Originally created 07/03/97

Two Brits in Wimbledon quarters

WIMBLEDON, England (AP) - Tim Henman, buoyed by a rollicking Centre Court crowd, ousted defending champion Richard Krajicek today, putting two British men in the quarterfinals for the first time in 36 years.

In a match that had been suspended Tuesday after three sets, Henman picked up where he left off and completed a 7-6 (9-7), 6-7 (7-9), 7-6 (7-5), 6-4 victory.

He needed 36 minutes today to join fellow Brit Greg Rusedski in the quarterfinals. It's the first time two British men have reached the final eight since Mike Sangster and Bobby Wilson in 1961.

Henman is the first British player to beat the defending Wimbledon champion since Roger Taylor downed Rod Laver in the fourth round in 1970.

"I'd say today, for the sustained quality of tennis, this is the best I've ever played," said Henman, who also reached the quarterfinals last year. "Playing the Wimbledon champion you have to play pretty well."

In a country desperate for its first men's champion in 61 years, Henman has generated huge support from the Wimbledon crowds.

"Everyone that's been out there knows they are continually behind me, lifting me to greater heights," he said. "They give you that confidence and keep willing you on. It's also tough for my opponents. They know every point of mine will be shouted about."

The only break of the set came in the fifth game, when Henman - trying to guess where Krajicek was serving rather than reacting at the last second - came up with strong returns and Krajicek missed four straight volleys to lose at love.

Henman saved a break point with a service winner in the eighth game. Two games later, he served out the match at love, finishing with a forehand volley that wrong-footed Krajicek.

Henman walked off to a standing ovation. Among those in the crowd were former President George Bush and his wife Barbara Bush in the Royal Box.

In another men's fourth-round match that was resumed today, top-seeded Pete Sampras was facing Petr Korda. Sampras led 6-4, 4-2 when play began today.

In women's play, unseeded 16-year-old Russian star Anna Kournikova reached her first Grand Slam semifinal when she downed French Open champion Iva Majoli in straight sets.

Kournikova, displaying remarkable poise on Centre Court, won all the big points as she downed the fourth-seeded Croatian 7-6 (7-1), 6-4.

Also advancing to the semifinals was Jana Novotna, who dismissed Indonesia's Yayuk Basuki 6-3, 6-3.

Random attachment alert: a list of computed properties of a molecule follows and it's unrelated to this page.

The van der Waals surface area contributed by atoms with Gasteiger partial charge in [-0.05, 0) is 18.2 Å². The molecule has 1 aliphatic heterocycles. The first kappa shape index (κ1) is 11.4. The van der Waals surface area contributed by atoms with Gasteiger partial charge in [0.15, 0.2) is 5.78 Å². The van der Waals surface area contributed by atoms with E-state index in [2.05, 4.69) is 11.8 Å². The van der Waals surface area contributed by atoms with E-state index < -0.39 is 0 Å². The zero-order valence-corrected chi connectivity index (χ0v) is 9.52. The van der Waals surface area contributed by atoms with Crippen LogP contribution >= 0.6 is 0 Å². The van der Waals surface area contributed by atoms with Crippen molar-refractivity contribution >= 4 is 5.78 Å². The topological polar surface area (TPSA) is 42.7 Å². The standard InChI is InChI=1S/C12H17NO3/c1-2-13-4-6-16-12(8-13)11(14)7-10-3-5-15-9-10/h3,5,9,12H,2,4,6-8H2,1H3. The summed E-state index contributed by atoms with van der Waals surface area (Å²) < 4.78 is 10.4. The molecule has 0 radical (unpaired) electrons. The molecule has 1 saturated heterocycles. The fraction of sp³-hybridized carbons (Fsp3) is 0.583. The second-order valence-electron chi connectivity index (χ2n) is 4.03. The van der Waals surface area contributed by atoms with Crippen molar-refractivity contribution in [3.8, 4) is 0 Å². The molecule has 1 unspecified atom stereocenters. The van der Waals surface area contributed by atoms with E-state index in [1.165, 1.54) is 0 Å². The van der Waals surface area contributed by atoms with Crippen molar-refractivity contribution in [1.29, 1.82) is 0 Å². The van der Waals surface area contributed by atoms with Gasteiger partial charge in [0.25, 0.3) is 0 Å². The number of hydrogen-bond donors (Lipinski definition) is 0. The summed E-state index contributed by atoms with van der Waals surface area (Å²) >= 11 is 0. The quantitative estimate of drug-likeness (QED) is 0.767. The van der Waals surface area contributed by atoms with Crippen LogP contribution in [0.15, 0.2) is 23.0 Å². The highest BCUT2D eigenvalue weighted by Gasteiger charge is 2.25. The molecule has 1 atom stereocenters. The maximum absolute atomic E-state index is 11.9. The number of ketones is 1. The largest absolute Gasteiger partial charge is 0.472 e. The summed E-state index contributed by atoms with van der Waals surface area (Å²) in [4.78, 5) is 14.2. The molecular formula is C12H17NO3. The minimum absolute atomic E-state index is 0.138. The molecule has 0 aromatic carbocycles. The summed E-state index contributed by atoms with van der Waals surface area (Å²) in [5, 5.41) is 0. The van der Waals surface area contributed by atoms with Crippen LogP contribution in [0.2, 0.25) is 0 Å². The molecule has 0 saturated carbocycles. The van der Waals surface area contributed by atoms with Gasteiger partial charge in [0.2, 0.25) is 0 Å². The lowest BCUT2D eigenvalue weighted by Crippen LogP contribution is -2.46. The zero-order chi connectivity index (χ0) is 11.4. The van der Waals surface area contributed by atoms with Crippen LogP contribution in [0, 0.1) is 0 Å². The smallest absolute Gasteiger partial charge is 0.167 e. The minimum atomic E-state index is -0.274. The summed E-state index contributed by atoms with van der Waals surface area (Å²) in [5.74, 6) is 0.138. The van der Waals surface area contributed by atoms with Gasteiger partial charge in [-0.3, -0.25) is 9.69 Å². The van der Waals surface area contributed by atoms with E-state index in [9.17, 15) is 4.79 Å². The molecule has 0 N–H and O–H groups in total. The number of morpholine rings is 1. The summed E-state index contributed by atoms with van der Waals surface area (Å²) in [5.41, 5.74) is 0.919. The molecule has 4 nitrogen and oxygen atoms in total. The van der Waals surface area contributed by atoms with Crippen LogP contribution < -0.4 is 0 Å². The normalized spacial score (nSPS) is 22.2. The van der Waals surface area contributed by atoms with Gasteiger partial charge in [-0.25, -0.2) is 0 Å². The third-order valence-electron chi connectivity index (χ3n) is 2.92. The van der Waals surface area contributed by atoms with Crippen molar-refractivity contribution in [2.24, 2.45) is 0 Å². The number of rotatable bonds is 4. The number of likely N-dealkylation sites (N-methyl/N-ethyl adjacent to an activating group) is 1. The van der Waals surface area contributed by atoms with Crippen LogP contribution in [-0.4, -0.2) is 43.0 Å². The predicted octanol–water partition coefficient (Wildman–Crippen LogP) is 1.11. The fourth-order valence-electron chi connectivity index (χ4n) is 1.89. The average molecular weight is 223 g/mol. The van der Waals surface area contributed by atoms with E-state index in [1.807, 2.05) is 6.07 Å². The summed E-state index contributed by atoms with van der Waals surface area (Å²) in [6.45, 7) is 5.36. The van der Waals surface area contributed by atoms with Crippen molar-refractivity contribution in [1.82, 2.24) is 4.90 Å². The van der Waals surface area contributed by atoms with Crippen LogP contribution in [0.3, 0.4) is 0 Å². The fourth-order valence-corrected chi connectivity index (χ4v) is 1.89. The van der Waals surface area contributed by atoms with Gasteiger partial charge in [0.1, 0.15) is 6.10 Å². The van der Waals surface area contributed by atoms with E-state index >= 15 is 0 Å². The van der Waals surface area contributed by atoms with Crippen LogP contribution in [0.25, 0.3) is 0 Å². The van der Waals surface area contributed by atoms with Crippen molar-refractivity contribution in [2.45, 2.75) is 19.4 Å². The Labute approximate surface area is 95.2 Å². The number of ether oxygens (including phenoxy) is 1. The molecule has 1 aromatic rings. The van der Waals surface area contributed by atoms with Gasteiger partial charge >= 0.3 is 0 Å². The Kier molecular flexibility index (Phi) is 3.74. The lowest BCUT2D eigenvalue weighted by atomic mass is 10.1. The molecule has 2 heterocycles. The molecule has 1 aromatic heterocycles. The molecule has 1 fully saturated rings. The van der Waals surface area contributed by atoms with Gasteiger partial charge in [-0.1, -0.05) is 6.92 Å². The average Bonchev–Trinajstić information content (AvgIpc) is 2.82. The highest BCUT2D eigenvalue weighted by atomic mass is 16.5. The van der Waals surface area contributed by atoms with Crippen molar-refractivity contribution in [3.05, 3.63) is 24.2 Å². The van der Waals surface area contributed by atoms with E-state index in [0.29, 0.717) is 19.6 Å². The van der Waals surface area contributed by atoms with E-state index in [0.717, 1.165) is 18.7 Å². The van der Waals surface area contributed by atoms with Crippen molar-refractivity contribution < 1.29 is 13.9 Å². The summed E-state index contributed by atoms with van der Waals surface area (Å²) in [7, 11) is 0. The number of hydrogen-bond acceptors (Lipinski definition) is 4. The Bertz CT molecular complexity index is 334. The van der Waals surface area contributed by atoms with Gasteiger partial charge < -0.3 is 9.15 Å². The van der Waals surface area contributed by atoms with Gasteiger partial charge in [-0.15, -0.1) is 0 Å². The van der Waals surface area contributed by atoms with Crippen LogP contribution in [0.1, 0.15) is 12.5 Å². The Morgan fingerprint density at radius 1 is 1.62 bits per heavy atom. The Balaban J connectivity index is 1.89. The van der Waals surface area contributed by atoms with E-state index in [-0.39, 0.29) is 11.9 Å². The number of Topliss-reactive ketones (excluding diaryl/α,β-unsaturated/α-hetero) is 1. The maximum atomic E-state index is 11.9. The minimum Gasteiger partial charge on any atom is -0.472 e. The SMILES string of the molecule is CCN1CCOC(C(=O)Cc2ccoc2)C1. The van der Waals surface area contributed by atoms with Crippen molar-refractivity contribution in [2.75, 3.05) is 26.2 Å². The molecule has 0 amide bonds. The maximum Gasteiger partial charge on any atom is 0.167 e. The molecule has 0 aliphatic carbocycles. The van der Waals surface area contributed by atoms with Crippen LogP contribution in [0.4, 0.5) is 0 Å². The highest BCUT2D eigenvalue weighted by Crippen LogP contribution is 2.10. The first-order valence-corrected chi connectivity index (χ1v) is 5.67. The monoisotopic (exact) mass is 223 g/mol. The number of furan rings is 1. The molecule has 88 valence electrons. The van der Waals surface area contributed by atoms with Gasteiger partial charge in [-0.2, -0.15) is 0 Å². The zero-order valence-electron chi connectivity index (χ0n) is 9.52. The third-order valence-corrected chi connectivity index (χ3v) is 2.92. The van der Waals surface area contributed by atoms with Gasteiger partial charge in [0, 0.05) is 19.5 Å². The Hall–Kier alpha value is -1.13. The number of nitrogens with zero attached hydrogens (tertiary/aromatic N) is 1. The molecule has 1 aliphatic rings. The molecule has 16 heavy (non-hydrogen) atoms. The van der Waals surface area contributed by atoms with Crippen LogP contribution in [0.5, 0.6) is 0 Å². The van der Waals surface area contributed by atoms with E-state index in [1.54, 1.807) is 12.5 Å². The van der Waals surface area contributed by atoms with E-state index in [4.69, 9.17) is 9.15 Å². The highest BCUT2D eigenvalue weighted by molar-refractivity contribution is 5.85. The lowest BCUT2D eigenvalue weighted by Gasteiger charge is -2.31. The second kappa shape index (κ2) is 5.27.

Kournikova could be in line for a semifinal showdown against fellow 16-year-old Martina Hingis, who faced Denisa Chladkova in a later quarterfinal.

In the fourth women's quarterfinal, No. 8 Arantxa Sanchez Vicario was up against Nathalie Tauziat.

Majoli served for the first set at 5-3 but unraveled as Kournikova won three straight games. Majoli broke to force a tiebreaker, but Kournikova dominated completely and the Croatian double-faulted on set point.

The two were on serve until the 10th game of the second set, when Kournikova broke to close out the match with a forehand cross-court return.

The Russian turned to her boyfriend, Detroit Red Wings star Sergei Federov, and her mother, Alla, and pushed up both arms in a raise-the-roof salute.

The third-seeded Novotna had been stretched to three sets in three of her four previous matches and, suffering from an aching right knee, had hoped to have Wednesday off.

But Novotna was on top throughout and enjoyed a comfortable straight-set win in 69 minutes over Basuki, playing in her first Grand Slam quarterfinal.

"I had the match in control from the beginning to the end," Novotna said.

Novotna, a natural grass-court player, reached the semifinals at Wimbledon for the third time. She was runner-up in 1993, when she sobbed on the shoulder of the Duchess of Kent after blowing a big third-set lead against Steffi Graf.

While Germany and Britain have made big breakthroughs at Wimbledon, the Americans have hit a low.

Sampras was the last American in the draw. Even if Sampras advances, it would be the fewest Americans in the quarterfinals since 1913.

"It's unfortunate, but I think that everything goes in cycles, and this was just a bad year for the U.S. here," said Mary Joe Fernandez, the last American woman in the field, after her 5-7, 6-4, 7-5 loss to Jana Novotna.

Three German men - Boris Becker, Michael Stich and Nicolas Kiefer - have reached the quarterfinals for the first time at any Grand Slam in the Open era.

Stich beat Mark Woodforde, 6-4, 6-7 (3-7), 6-3, 7-5; Becker overpowered Marcelo Rios 6-2, 6-2, 7-6 (7-5); and Kiefer upset third-seeded Yevgeny Kafelnikov, 6-2, 7-5, 2-6, 6-1.

Stich, making his last Wimbledon appearance in his retirement year, would love nothing better than to win the title to prove that his 1991 triumph was no fluke.

Stich said he would also be tempted to retire immediately if he does win Wimbledon.

"I would love to win the tournament and say, `That's it, that's the best way to finish it,"' he said.


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